Combating Child Abuse in the Age of AI-Generated DeepfakesGuillermo Galarza on Need for Tech Readiness, Legal Solutions to Protect Children
In the past year alone, investigators have received a staggering 30 million reports of online child sexual exploitation globally. This significant surge in crimes against children has been exacerbated by threat actors using AI-generated deepfakes images and video.
This digital landscape, fortified by AI, end-to-end encryption and peer-to-peer networks, gives criminals an impenetrable shield of anonymity, making them difficult to apprehend. Meanwhile, legislative frameworks have struggled to keep pace with these rapid technological advancements.
Guillermo Galarza, vice president of partnerships and law enforcement training at the International Center for Missing and Exploited Children, said technology can also empower law enforcement agencies to confront and combat these crimes. This technique encompasses AI technologies and sophisticated crawlers - indispensable tools in identifying the millions of harrowing child exploitation images strewn across social media platforms, the dark web and covert peer-to-peer networks.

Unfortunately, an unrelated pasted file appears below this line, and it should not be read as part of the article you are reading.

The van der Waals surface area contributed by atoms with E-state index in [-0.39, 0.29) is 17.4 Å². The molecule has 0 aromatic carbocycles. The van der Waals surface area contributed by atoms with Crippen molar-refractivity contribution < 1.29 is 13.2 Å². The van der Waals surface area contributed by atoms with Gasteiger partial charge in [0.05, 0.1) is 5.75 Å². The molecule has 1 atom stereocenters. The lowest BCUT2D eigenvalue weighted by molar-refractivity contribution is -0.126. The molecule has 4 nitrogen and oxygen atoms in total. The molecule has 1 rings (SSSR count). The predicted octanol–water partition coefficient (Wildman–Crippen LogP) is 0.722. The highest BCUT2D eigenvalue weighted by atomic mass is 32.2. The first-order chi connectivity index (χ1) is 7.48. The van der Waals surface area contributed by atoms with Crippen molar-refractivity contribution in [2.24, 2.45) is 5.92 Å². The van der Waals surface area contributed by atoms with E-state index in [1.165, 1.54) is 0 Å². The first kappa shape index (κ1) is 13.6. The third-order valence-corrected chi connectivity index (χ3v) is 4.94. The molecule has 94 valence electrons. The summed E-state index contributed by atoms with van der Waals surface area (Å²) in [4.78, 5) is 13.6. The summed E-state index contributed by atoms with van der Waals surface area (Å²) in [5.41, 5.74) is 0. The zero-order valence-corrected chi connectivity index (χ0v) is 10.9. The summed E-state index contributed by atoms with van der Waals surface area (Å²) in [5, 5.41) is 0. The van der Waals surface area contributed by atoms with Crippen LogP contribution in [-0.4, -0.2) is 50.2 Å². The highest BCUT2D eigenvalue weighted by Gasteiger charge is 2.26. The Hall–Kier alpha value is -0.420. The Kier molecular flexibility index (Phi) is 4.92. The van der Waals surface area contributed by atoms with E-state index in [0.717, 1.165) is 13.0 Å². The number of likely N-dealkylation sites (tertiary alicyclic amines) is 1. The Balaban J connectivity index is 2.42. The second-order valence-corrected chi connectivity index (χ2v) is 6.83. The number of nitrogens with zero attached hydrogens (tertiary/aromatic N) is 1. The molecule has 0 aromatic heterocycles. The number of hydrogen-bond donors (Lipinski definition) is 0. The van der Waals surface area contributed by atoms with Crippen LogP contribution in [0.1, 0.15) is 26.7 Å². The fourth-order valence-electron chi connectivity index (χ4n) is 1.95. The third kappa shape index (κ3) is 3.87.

While AI can counter AI, most agencies are not adequately equipped with the advanced technology tools to investigate these types of crimes, Galarza said. This is in part due to expensive technology licenses, he said.
In this video interview with Information Security Media Group conducted prior to C0c0n 2023, Galarza discussed:
- AI's role in combating crimes against children;
- The state of technology preparedness of law enforcement agencies;
- The pressing need for legislation to keep pace with tech advancements.
Galarza is responsible for ICMEC's law enforcement and criminal justice training program worldwide, including identifying child safety technology platforms offered to law enforcement. He has received honors and awards from the FBI National Academy, the U.S. Department of Justice and the Interpol specialist group on crimes against children.